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Monday, February 8, 2016

The Unfamiliar Drive

Over the last two years, my wife and I have noticed a brown car driving through our neighborhood several times a day.  A man drives the car slowly, ever so slowly, through the entire length and width of the neighborhood, looking at houses, stopping occasionally, then continuing his casual drive.

Of course, my first thought was that the driver was casing the neighborhood and I considered calling the police.  But before I could do so my wife, Melanie, told me she knew the identity of the mystery driver.

"He used to live in the neighborhood," she said.  "His wife left him, remember."

I remembered.  He had lived just up the street for a short time after his divorce, then moved away.  I wondered why he would drive so regularly through a place that had given him so much pain.

Several weeks later, I knew the answer.  Melanie was walking through the neighborhood, saw the brown car and waved at the driver.  He stopped and they talked.

She told me that he did not remember her and when she asked about his mother, he pulled a sticky note from the dashboard and told her that his mother had died.  "I'm not able to remember things any more,"he said with a smile.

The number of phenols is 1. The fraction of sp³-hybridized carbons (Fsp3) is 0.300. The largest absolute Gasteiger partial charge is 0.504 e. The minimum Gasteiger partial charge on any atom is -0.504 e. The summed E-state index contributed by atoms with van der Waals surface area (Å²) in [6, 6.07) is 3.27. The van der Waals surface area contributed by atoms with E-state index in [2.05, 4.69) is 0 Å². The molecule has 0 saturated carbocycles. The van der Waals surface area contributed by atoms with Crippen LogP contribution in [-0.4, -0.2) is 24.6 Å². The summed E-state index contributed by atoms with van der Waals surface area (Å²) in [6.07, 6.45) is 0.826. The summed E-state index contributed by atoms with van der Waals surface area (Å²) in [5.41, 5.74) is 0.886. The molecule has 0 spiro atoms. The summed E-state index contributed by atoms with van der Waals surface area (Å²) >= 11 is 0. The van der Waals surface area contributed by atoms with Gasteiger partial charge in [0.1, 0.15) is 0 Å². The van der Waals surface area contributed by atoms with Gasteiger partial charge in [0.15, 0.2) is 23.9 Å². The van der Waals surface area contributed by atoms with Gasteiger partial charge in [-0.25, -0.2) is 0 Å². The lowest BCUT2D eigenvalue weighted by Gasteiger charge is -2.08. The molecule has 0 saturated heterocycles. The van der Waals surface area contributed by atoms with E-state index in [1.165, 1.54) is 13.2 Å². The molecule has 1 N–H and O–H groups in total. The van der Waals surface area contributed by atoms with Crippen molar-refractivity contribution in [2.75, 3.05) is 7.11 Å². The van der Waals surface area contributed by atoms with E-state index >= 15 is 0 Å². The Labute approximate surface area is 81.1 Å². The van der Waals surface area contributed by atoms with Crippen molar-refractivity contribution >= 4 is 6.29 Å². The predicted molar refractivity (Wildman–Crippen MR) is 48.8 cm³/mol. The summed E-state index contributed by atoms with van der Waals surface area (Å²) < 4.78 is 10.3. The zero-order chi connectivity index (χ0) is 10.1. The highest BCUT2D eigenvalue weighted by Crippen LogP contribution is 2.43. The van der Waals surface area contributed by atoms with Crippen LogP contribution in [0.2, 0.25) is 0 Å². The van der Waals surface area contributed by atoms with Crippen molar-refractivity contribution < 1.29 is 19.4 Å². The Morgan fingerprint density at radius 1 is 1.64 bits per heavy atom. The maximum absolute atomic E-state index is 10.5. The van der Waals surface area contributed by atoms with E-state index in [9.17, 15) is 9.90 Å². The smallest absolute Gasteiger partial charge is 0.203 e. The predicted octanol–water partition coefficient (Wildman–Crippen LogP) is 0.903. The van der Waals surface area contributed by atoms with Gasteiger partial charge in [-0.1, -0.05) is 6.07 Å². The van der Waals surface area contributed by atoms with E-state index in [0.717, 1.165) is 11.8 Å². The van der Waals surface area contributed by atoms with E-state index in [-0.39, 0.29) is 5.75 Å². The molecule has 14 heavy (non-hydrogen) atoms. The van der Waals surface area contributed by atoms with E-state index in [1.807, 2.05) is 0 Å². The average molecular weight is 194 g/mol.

So, now when I see him driving through our neighborhood, or driving through the streets of our small town,  I see him in a different light.

He is not a thief.  He is the victim of a thief; a disease that is robbing him of his memories.  His endless driving is an attempt to look for places that are familiar; to reclaim the people and the places and events that were once his but are now slowly fading away.

One day, maybe one day soon, we will not see him any more. He will have forgotten his old neighborhood.   The brown car will be forever parked.  The robbery will be complete and he will stare blankly at the people in front of him and he will not remember to look at his sticky notes.

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